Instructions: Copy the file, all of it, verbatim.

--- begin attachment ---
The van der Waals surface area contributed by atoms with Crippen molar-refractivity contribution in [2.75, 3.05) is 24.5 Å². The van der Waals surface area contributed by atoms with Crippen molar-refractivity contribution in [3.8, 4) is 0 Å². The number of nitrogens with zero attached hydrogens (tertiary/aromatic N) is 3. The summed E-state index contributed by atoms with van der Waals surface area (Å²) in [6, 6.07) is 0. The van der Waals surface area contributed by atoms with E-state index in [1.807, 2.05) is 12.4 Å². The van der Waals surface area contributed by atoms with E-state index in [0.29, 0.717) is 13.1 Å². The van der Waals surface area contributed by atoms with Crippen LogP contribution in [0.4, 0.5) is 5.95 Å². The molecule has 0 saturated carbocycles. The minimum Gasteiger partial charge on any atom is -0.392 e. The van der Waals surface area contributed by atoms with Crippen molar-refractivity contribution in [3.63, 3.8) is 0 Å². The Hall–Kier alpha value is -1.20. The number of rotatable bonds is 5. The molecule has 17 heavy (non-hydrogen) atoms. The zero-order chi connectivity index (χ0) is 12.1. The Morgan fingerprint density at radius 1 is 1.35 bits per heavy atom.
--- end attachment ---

The van der Waals surface area contributed by atoms with Crippen molar-refractivity contribution in [2.75, 3.05) is 24.5 Å². The van der Waals surface area contributed by atoms with Crippen molar-refractivity contribution in [3.8, 4) is 0 Å². The number of nitrogens with zero attached hydrogens (tertiary/aromatic N) is 3. The summed E-state index contributed by atoms with van der Waals surface area (Å²) in [6, 6.07) is 0. The van der Waals surface area contributed by atoms with E-state index in [1.807, 2.05) is 12.4 Å². The van der Waals surface area contributed by atoms with E-state index in [0.29, 0.717) is 13.1 Å². The van der Waals surface area contributed by atoms with Crippen LogP contribution in [0.4, 0.5) is 5.95 Å². The molecule has 0 saturated carbocycles. The minimum Gasteiger partial charge on any atom is -0.392 e. The van der Waals surface area contributed by atoms with Crippen molar-refractivity contribution in [3.63, 3.8) is 0 Å². The Hall–Kier alpha value is -1.20. The number of rotatable bonds is 5. The molecule has 17 heavy (non-hydrogen) atoms. The zero-order chi connectivity index (χ0) is 12.1. The Morgan fingerprint density at radius 1 is 1.35 bits per heavy atom.